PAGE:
“The dimensions of my bathroom are very much like an Egyptian tomb,” Freeman Gunter says. “A noble tomb, not a royal tomb.” We are standing in the bathroom, and Gunter is moving among his glyphs: a limestone chip from the Valley of the Kings, a cornbread-colored towel, a reproduction from Saqqara showing a pair of priests circumcising some noblemen. “Hold him and do not allow him to faint,” goes the inscription on the original. “I will cause it to heal.”
A stranger’s bathroom is an excellent place to snoop in any apartment, but especially so if that stranger has occupied his bathroom since 1974. To have lived, as Freeman Gunter has, in one place for so long is both a luxury and a pain in the ass. A luxury because his one-bedroom in the Ansonia, a child’s doodle of a legendary building on Broadway and 74th, costs Gunter so little that he refuses to divulge his rent for fear that people will murder him. A pain in the ass because an apartment like Gunter’s can become inseparable from its occupant. Though for Gunter, the idea of a rent-controlled mausoleum makes him happy.
“Nobles who could afford a nice tomb fixed it up so that it either reflected their life as they wanted to live it in eternity or their life as it was,” he says. “I like to be constantly reminded of what makes me feel good: the voices I love to hear, the people who loved me, the people I love or just love to look at.” He points to the yellow towel. “I stole that from a little steamer the first time I went up the Nile. There’s nothing that my eyes fall on that doesn’t remind me of something nice in my life.”
What a thing to say. Gunter, a retired journalist who edited a string of gay porn magazines (Michael’s Thing, Mandate, Playguy, Honcho) starting in the seventies, is not famous, but he is an example of that mythical creature the New York City character, and his apartment is an illustration of what happens when a person of charismatic weirdness is allowed to stew in his weirdness for four decades. The place is jammed with souvenirs from trysts, crimes, and celebrity encounters. Here is the authentic funerary statuette acquired semi-legally from a museum that might not have known what it gave him. Here is a gilded panther. Here is Marky Mark with his junk out. There’s so much to see.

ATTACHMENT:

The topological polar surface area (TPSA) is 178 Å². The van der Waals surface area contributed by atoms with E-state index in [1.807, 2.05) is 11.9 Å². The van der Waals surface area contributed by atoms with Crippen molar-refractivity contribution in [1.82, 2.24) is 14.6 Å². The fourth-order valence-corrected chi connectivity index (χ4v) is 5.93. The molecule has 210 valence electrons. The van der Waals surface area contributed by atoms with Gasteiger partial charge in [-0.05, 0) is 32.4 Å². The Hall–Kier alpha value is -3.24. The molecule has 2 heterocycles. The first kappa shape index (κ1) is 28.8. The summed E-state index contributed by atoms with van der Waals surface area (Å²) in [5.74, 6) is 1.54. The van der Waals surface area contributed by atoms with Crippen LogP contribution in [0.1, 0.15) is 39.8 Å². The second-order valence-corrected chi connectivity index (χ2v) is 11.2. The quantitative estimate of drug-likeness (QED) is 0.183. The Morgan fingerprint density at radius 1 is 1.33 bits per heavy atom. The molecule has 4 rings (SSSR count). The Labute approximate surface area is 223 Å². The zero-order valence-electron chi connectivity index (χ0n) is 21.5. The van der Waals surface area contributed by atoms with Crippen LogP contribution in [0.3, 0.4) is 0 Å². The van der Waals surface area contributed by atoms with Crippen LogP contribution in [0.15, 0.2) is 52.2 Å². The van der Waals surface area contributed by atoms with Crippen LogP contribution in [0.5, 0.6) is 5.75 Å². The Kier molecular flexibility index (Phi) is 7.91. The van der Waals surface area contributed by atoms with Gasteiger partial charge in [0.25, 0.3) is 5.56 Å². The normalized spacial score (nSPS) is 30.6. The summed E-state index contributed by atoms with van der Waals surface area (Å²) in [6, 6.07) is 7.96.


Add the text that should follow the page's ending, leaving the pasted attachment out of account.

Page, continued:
A 1974 photograph in Gunter’s bedroom shows Sarah Vaughan performing for a crowd of shiny men in towels. The picture was taken four floors beneath his apartment, at what was then the Continental Baths and is now a parking lot. The baths were what first got Gunter to the Ansonia and eventually prompted him to move in; they were opened in 1968 by Steve Ostrow, a businessman and opera singer, and they were decadent and clean, with fresh flowers, orgy rooms, a hamburger stand, and a mirrored sex maze.
For $5 per room, a visitor could stay as long as he wanted. Gunter went at least once a week. “Much of my life revolved around the baths,” he says. “It was an evening scene that doesn’t exist at all now. You could mix and mingle, have a drink, see a great show, and wander off in the shadows and have sex.” Because no natural light entered the baths, Gunter tended to lose track of time.
The Sarah Vaughan picture shows Gunter in the front row: handsome, paler than a cotton ball, in ecstasy. “Sass had the best weed, could roll her r’s, and liked her suite at the St. Regis, but she was just like a little girl,” he says. The two became pals. “Before going onstage, she’d pick up a bottle of Tabasco from the piano and take a swig. She said it opened up her head.” The Continental’s entertainment—Bette Midler, Barry Manilow—was originally a ruse to distract patrons from the threat of police raids. Gradually, the show-business aspect of the place overrode the utilitarian aspect, and by the time Vaughan appeared, there was a sense of mission creep. The baths closed within a few years.